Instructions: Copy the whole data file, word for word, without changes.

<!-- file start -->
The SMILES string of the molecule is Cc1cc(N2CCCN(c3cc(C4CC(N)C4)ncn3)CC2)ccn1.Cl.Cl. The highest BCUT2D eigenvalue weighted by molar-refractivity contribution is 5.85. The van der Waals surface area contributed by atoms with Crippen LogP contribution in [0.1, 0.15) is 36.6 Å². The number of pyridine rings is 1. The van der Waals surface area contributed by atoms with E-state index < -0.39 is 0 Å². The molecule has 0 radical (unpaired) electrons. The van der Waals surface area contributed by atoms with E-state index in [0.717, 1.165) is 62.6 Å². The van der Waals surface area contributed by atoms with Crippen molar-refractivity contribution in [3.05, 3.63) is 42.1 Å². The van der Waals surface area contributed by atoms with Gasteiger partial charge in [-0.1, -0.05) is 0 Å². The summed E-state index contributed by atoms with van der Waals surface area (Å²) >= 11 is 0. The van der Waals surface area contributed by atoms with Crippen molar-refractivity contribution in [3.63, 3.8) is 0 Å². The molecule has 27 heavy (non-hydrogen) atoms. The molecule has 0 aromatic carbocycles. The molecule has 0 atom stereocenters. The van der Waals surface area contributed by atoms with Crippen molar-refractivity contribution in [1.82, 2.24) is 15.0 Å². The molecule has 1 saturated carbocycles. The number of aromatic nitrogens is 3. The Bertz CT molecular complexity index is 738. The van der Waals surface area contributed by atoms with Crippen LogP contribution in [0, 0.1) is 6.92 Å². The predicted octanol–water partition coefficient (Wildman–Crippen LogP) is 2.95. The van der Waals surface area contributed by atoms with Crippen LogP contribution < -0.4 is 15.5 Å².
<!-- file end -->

The SMILES string of the molecule is Cc1cc(N2CCCN(c3cc(C4CC(N)C4)ncn3)CC2)ccn1.Cl.Cl. The highest BCUT2D eigenvalue weighted by molar-refractivity contribution is 5.85. The van der Waals surface area contributed by atoms with Crippen LogP contribution in [0.1, 0.15) is 36.6 Å². The number of pyridine rings is 1. The van der Waals surface area contributed by atoms with E-state index < -0.39 is 0 Å². The molecule has 0 radical (unpaired) electrons. The van der Waals surface area contributed by atoms with E-state index in [0.717, 1.165) is 62.6 Å². The van der Waals surface area contributed by atoms with Crippen molar-refractivity contribution in [3.05, 3.63) is 42.1 Å². The van der Waals surface area contributed by atoms with Gasteiger partial charge in [-0.1, -0.05) is 0 Å². The summed E-state index contributed by atoms with van der Waals surface area (Å²) >= 11 is 0. The van der Waals surface area contributed by atoms with Crippen molar-refractivity contribution in [3.63, 3.8) is 0 Å². The molecule has 27 heavy (non-hydrogen) atoms. The molecule has 0 aromatic carbocycles. The molecule has 0 atom stereocenters. The van der Waals surface area contributed by atoms with Crippen molar-refractivity contribution in [1.82, 2.24) is 15.0 Å². The molecule has 1 saturated carbocycles. The number of aromatic nitrogens is 3. The Bertz CT molecular complexity index is 738. The van der Waals surface area contributed by atoms with Crippen LogP contribution in [0, 0.1) is 6.92 Å². The predicted octanol–water partition coefficient (Wildman–Crippen LogP) is 2.95. The van der Waals surface area contributed by atoms with Crippen LogP contribution < -0.4 is 15.5 Å².